Israel: Is the Tax Authority Combating Illegal Income or Chareidim?

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charedi1Another recent treasury decision setting goals for 2014-2015 will leave many with a feeling that Mas Hachnasa, Israel’s Tax Authority is getting tougher on undeclared income while others will interpret the move as another anti-chareidi policy of the Yesh Atid/Likud/Bayit Yehudi administration.

The Tax Authority will receive a boost in manpower, funding and legislation to empower the agency to get tougher in tracking illegal ‘under the table’ income. So why will some interpret this as being ‘anti-chareidi’, because an emphasis will be placed in a number of areas, including chareidi schnorrers, fundraisers who travel abroad to raise money for mosdos.

In an interview with The Marker, senior Tax Authority official attorney Moshe Asher explained the goal, of tracking down the illegal income, those who avoid paying tax. Among the examples cited are “the many who travel abroad ten times annually and he is registered with the Tax Authority as an individual earning a minimum wage.” Another example is one who owns a number of apartments, with each generating income, yet the person files as a minimum wage earner to avoid income tax.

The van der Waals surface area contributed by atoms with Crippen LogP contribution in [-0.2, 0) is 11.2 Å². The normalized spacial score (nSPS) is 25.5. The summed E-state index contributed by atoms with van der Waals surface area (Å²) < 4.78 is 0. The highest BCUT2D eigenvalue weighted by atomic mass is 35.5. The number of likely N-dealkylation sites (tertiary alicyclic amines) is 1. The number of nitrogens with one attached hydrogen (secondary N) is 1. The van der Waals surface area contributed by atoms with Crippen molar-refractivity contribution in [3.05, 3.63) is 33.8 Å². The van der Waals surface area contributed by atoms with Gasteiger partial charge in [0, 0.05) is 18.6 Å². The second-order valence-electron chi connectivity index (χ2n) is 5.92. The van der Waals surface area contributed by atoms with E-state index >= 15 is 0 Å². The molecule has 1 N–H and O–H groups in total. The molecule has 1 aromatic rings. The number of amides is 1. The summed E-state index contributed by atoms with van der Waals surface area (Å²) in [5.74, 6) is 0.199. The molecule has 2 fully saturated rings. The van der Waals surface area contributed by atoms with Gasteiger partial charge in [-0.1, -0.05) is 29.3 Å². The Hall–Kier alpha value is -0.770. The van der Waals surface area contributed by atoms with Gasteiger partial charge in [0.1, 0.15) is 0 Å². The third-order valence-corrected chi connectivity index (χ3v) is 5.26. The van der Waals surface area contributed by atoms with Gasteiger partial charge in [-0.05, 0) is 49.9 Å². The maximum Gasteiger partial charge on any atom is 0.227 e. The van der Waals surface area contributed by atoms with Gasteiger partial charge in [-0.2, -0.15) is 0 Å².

“We’re finding people that in light of their potential were required to submit an annual tax return but did not do so. We are analyzing cases using many parameters and have learned of tens of thousands of cases of tax evasion annually” Asher added, explaining an agent will review each and every one of these cases and then the person will be compelled to file a return.

This has many mosdos and their schnorrers concerned, for while many do not bring in the big money, their frequent travels abroad will light red lights with authorities and place them in an untenable situation.

However one opts to view the new initiative, the reality is one that will undoubtedly impact the lives and incomes of schnorrers and mosdos alike.

Tax Authority officials are also working with appropriate government agencies towards setting a ceiling for cash transactions. The government is viewing a future that will include digital and traceable transactions exclusively above a certain yet-to-be-determined sum in the hope of eliminating many off-the-books businesses that deal strictly in cash.

(YWN – Israel Desk, Jerusalem)

10 COMMENTS